In our study, students fulfilling IBS criteria reported higher levels of stress on almost all TICS subscales and on the screening scale for chronic stress. Miwa [39] compared community subjects with IBS or dyspepsia with healthy control subjects and specified a significantly higher percentage of IBS subjects who felt stress in their daily lives and a significantly higher percentage of subjects who regarded themselves as being highly susceptible to stress. But it has to be considered that, regarding the possible aetiological role of chronic stress, cross-sectional study designs are not able to provide insights whether psychosocial factors are associated with IBS onset or if they are a consequence of IBS. Using a prospective population-based design, Halder et al. [40] found out that in subjects free of abdominal pain, the factors of psychosocial distress, fatigue, health anxiety, and illness behavior were predictors for a future onset of abdominal pain rather than a consequence. A second study by this workgroup [41] demonstrated that psychosocial distress is an independent risk for the development of IBS in a group of subjects previously free of IBS. Both studies emphasized the impact of somatization and anxiety, which is in line with our results.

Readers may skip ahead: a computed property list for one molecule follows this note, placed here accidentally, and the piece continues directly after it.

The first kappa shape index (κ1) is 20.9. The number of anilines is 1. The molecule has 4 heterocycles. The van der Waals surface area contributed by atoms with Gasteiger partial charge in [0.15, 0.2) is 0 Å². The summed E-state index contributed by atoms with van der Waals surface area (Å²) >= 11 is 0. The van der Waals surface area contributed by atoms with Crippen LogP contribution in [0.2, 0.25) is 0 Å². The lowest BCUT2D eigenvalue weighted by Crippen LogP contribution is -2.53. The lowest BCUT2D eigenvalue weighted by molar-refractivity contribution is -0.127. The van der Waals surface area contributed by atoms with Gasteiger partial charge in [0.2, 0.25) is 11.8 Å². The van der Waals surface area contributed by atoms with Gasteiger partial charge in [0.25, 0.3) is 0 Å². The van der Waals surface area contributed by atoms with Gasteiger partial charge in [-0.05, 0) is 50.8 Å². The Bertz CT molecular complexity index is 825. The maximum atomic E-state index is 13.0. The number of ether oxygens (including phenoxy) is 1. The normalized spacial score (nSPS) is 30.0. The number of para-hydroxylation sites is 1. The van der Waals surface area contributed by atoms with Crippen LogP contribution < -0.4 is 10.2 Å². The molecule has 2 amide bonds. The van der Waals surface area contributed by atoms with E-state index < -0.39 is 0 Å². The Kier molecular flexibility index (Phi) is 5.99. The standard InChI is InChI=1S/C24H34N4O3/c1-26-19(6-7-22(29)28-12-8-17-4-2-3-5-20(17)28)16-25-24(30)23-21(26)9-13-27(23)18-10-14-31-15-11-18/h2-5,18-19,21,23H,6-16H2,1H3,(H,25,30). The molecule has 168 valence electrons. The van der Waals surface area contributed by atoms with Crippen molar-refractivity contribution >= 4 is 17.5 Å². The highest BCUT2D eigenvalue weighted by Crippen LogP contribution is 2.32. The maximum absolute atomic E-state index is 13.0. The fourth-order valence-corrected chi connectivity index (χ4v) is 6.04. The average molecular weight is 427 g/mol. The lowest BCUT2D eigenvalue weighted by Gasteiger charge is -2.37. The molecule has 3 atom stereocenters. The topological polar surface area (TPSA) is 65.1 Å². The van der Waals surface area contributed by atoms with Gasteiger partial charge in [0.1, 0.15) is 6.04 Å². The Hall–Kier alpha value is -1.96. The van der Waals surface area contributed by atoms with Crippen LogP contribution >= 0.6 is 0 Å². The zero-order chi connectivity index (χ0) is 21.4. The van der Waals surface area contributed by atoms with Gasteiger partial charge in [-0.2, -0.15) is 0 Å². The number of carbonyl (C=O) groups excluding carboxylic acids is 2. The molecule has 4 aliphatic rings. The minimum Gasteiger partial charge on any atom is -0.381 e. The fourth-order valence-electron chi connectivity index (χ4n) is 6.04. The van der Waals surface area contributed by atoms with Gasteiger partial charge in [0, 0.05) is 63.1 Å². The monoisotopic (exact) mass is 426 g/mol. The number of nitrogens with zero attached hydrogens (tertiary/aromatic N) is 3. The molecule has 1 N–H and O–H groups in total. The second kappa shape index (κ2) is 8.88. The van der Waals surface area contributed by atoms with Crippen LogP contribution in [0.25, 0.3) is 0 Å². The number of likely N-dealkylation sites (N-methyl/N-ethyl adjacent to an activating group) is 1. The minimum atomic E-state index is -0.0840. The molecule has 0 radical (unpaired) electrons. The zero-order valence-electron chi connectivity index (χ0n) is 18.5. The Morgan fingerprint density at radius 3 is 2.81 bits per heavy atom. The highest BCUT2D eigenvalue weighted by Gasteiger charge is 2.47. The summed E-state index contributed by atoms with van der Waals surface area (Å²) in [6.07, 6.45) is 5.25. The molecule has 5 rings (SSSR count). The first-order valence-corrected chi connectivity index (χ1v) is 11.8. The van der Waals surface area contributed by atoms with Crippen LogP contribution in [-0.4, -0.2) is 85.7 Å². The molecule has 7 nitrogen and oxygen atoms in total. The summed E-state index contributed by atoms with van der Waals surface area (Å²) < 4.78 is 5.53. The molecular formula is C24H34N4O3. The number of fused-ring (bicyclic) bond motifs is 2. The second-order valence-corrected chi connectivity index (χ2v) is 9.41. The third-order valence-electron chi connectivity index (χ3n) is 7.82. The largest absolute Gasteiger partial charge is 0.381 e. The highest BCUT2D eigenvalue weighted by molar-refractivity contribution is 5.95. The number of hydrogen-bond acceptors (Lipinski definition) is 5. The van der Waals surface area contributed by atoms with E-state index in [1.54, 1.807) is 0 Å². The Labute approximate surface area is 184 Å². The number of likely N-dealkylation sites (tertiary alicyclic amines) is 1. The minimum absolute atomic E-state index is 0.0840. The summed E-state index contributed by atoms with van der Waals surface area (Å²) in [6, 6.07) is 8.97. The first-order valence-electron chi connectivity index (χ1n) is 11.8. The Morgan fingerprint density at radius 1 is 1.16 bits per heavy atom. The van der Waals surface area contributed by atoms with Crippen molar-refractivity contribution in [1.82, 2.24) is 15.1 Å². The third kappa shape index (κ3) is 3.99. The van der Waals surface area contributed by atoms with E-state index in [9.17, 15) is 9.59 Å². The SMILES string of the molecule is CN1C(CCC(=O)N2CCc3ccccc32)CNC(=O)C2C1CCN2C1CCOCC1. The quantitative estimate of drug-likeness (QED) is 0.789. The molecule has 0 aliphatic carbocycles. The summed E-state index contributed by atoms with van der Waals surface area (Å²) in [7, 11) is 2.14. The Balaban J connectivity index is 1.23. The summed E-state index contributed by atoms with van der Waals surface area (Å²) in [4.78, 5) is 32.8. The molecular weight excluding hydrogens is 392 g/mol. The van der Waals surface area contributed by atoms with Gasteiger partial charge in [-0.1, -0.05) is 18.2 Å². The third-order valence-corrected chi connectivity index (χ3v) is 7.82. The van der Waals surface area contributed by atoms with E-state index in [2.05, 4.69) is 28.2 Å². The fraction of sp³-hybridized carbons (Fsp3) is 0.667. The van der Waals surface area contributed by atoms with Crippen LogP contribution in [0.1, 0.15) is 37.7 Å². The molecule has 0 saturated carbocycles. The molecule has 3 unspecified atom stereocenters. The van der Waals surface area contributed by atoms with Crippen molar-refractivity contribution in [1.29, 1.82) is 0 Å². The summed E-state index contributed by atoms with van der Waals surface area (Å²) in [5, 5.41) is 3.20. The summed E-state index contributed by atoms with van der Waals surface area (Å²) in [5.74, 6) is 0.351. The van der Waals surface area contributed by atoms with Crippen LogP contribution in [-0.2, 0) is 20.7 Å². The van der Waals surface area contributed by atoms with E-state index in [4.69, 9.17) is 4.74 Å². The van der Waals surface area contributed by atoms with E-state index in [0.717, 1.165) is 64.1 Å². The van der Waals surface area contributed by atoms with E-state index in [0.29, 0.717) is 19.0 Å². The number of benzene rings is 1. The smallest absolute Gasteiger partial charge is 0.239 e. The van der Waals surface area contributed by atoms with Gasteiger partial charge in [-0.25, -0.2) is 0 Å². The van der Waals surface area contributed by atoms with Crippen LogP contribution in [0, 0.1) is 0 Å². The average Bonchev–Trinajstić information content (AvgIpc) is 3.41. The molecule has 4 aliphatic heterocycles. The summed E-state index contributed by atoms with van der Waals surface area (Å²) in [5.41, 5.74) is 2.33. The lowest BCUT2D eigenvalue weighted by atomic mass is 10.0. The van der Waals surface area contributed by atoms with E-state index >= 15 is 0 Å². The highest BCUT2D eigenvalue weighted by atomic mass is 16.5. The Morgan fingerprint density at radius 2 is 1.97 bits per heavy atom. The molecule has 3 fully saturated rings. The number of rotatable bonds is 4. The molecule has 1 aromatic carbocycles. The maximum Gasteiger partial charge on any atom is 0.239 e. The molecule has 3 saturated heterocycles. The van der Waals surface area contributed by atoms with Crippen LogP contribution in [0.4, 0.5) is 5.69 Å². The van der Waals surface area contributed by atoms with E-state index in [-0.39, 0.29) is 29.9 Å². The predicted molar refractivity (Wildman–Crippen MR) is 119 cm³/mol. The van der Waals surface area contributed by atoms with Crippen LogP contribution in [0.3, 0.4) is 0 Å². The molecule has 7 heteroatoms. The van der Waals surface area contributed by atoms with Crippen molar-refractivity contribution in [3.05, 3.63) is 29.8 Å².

As reported before [6] a proportion of 60.4% of surveyed students meeting IBS criteria never consulted a physician because of their GI symptoms. Only two students received an IBS diagnosis by their physician. Several studies showed that most people suffering from IBS are not seen by physicians and thus only a small proportion of patients with IBS gets referred to GI specialists [4244]. A Malaysian study among medical students demonstrated that only 13.1% of the students with IBS had consulted their health care practitioner [31]. In a landmark study, Drossmann characterized the subsample of consulters to report significantly higher values of psychosocial disturbances [25]. In our sample, this finding could only be replicated to a limited extent in terms of higher numerical values regarding mental strain and chronic stress, but there were no significant differences between the groups. A population-based study by Koloski and colleagues in 2006 [45] did not find psychosocial factors to be discriminating between consulters and nonconsulters either. A study among Canadian university students [28] displayed that students with IBS who sought medical care for IBS exhibited no significant difference in trait anxiety compared to students with IBS who had not consulted a physician. However, consulters were more concerned about the meaning of their symptoms than students who had not sought care. In our study, the subsample of frequent consulters was quite small and mental strain and chronic stress are only part of the complex “psychosocial problems.” Other aspects like personality or negative life events may have a strong impact too [32]. One may argue that our sample was restricted to a higher educational background which may be confounded with health care seeking [46].